Bridge Street Quarter Regeneration – Retail Space and the Masterplan Framework

Warrington Market

Executive Summary – Key Outputs

To recap – the Masterplan identifies three phases of development:

Phase One
A food store of 6,800sqm (2,600sqm at mezzanine level); a market of 4,356sqm; retail space of 6,270sqm; offices totalling 1,093sqm. An underground car park with 555 parking spaces (200 for food store). Sixty apartments.

Phase Two
A new hotel/JJB/offices/residential block; additional retail space of 1,425sqm; additional offices totalling 4,353 sqm. An additional eighty-five apartments.

Phase Three
A further ninety apartments.

Analysis – Retail Space totalling 7,695sqm

When Warrington became a New Town in 1968 its Development Corporation specifically encouraged the building of out of town retail areas accessed by new roads. The Gemini retail park, in particular, to the north-west of Warrington, today draws significant numbers of potential shoppers away from the town centre.

A Retail and Leisure Study (appendicesprepared for Warrington Borough Council in July 2006, identified the town centre’s main weakness as lack of diversity with 47% of the current shops being mainstream chain stores. Although the number of chain stores present is taken as an indicator of success in assessments of a town’s ‘health’, this does not take into consideration the needs of local small businesses and independent traders or that section of the community which prefers to support them.

Rents in Warrington were around £1,400 per square metre per year in 2006 which the report concludes ‘compares favourably’ with other towns in the region. In real terms, however, the independent retail trader faces around £30,000 a year minimum in rental for an average sized shop, favourable, perhaps, for a chain, but a considerable sum for a small business.

The Government Planning document PPS6 states that development plans should ‘meet qualitative gaps in existing provision’ (2.16) and ‘need to ensure genuine choice to meet the needs of the entire community’ (1.4) The Bridge Street Quarter is an excellent opportunity to widen consumer choice and support local independent traders and it will be interesting to see if and how the current development plans to do this.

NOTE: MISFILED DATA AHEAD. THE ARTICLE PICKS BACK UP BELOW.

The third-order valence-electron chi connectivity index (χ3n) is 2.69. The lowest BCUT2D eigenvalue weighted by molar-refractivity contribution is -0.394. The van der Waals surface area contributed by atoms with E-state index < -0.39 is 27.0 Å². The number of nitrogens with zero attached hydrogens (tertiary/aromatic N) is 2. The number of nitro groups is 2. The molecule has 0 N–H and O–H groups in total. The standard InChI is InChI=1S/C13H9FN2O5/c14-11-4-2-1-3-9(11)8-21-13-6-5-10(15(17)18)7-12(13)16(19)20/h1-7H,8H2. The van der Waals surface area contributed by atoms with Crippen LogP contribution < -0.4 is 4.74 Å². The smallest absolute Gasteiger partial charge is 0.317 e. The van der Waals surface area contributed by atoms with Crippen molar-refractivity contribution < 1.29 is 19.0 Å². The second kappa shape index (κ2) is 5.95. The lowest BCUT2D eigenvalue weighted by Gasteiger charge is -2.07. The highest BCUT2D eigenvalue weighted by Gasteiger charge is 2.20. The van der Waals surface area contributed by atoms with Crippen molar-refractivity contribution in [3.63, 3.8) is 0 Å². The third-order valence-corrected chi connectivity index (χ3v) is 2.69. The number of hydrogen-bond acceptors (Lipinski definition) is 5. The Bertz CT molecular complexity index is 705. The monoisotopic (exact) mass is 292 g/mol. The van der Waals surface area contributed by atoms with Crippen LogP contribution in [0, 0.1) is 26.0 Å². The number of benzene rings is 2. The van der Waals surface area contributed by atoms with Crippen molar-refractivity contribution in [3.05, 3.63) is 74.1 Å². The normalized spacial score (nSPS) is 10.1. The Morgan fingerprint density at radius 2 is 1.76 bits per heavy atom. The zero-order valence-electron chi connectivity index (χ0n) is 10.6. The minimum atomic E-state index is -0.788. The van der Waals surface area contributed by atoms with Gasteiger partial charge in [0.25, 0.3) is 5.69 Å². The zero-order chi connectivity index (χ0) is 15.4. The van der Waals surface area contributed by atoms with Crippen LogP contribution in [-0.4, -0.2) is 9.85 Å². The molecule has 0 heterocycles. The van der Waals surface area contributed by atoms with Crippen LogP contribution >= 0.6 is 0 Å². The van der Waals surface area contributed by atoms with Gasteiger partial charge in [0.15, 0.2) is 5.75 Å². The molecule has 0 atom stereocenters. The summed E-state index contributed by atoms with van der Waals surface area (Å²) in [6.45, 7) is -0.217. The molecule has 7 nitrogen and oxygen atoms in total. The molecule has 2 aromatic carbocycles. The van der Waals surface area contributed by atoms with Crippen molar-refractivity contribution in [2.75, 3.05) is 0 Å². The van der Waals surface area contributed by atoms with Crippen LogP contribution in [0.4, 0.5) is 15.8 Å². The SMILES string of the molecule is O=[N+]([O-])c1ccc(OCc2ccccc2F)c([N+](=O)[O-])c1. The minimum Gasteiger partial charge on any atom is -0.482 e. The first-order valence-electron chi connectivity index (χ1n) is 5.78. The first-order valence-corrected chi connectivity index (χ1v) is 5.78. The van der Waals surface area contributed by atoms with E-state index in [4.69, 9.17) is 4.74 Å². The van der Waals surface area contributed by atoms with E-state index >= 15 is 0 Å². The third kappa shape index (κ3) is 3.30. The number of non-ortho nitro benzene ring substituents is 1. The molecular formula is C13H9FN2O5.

It is unclear as to how many shops the allocated floor space represents or how they are to be distributed around the development. To put the figures into context, the old Co-op  Bank on the west side of Bridge Street, on the corner of Rylands Street, is 605.7sqm and the old recruitment agency on the east side of lower Bridge Street is 164.7sqm. This would indicate possibly 12 medium sized shops or 46 small shops. Chain stores (or ‘multiples’) typically want 500-2,000sqm which assumes the lower number. Given the earlier assessment of rent levels in Warrington it seems unlikely that independent traders will have a presence.

Warrington has a population of around 180,000 (in 2006) but its close proximity to other urban centres means that it is in direct competition with catchment areas around Chester, Manchester, Liverpool and particularly the Trafford Centre. It cannot afford to just replicate the same mix of chains that other shopping areas are already offering on a larger scale. It must offer something different, a Unique Selling Point, that will draw shoppers specifically to Warrington rather than the wide alternative choices near at hand.

Points for Discussion – Retail Space 7,695sqm

There was 8,956sqm of vacant retail space in the town centre in 2006 and a similar situation appears to exist today. What is the rationale in building more retail space when so many shops in Warrington are already empty and have been so for a long period of time?

Out-of town locations are favoured by shoppers not just for their extensive free car parking but their ease of access by car. Congestion at Bridge Foot is already a problem and likely to increase with the new development. What plans have been made for addressing this?

With so many supermarkets now selling non-food items, how do you prevent the food store using their space for these in addition to food, thus undercutting shops in the town centre? Could this be the reason for the mezzanine floor?

What will be the effect on Warrington’s independent shops – will any units be reserved for independent businesses? How much will rents be?

What will be the impact on existing shopping centres in the town? Will it pull customers away from the main streets? the Cockhedge Centre? Golden Square?

How do you make sure the development complements the town’s other shopping areas rather than being seen as the preferred choice? Will businesses relocate to the Bridge Street Quarter from other areas in the town centre? Will it pull more businesses away from Warrington’s main streets?

How will offering alternative retail space in the area behind Bridge Street encourage businesses to take up empty retail space on Bridge Street? Is some sort of ripple effect intended? How will this work in practice?

Are most of the chain stores for Warrington’s demographic already represented in existing centres within the town? What other stores are likely to want to relocate or open a branch here? How do you control the type of shops that move in, to create the desired atmosphere?

Is the development intended to offer more choice to current shoppers or to attract new ones into the town? What does Warrington intend to offer that shoppers cannot get elsewhere? What has Warrington to offer retail businesses, in terms of potential customer numbers and demographic, that would interest them in opening a branch in the new development?

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